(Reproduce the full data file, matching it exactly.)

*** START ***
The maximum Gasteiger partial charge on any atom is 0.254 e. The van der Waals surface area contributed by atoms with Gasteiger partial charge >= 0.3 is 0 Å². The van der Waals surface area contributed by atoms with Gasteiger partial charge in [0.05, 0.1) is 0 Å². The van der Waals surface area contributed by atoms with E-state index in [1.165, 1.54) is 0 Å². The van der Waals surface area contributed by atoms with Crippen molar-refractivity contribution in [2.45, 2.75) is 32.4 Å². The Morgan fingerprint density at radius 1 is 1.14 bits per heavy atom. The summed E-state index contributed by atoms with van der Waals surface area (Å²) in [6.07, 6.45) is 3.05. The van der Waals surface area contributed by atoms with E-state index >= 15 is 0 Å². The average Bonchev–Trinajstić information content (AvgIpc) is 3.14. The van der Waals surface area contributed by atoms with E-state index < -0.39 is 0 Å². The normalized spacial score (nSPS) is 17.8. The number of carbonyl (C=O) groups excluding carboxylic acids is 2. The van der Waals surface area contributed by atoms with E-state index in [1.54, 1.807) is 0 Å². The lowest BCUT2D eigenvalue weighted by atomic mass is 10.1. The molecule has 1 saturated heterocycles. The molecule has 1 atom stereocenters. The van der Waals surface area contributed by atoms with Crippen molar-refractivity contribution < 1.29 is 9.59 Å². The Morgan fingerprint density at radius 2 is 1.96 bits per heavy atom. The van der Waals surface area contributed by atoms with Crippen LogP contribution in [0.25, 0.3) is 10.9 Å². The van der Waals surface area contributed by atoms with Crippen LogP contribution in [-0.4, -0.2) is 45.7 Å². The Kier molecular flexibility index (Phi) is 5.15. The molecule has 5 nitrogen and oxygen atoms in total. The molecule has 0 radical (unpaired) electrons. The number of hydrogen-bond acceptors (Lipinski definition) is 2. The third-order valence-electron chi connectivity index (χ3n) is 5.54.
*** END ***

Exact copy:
The maximum Gasteiger partial charge on any atom is 0.254 e. The van der Waals surface area contributed by atoms with Gasteiger partial charge >= 0.3 is 0 Å². The van der Waals surface area contributed by atoms with Gasteiger partial charge in [0.05, 0.1) is 0 Å². The van der Waals surface area contributed by atoms with E-state index in [1.165, 1.54) is 0 Å². The van der Waals surface area contributed by atoms with Crippen molar-refractivity contribution in [2.45, 2.75) is 32.4 Å². The Morgan fingerprint density at radius 1 is 1.14 bits per heavy atom. The summed E-state index contributed by atoms with van der Waals surface area (Å²) in [6.07, 6.45) is 3.05. The van der Waals surface area contributed by atoms with E-state index >= 15 is 0 Å². The average Bonchev–Trinajstić information content (AvgIpc) is 3.14. The van der Waals surface area contributed by atoms with E-state index < -0.39 is 0 Å². The normalized spacial score (nSPS) is 17.8. The number of carbonyl (C=O) groups excluding carboxylic acids is 2. The van der Waals surface area contributed by atoms with E-state index in [1.54, 1.807) is 0 Å². The lowest BCUT2D eigenvalue weighted by atomic mass is 10.1. The molecule has 1 saturated heterocycles. The molecule has 1 atom stereocenters. The van der Waals surface area contributed by atoms with Crippen molar-refractivity contribution < 1.29 is 9.59 Å². The Morgan fingerprint density at radius 2 is 1.96 bits per heavy atom. The van der Waals surface area contributed by atoms with Crippen LogP contribution in [0.25, 0.3) is 10.9 Å². The van der Waals surface area contributed by atoms with Crippen LogP contribution in [-0.4, -0.2) is 45.7 Å². The Kier molecular flexibility index (Phi) is 5.15. The molecule has 5 nitrogen and oxygen atoms in total. The molecule has 0 radical (unpaired) electrons. The number of hydrogen-bond acceptors (Lipinski definition) is 2. The third-order valence-electron chi connectivity index (χ3n) is 5.54.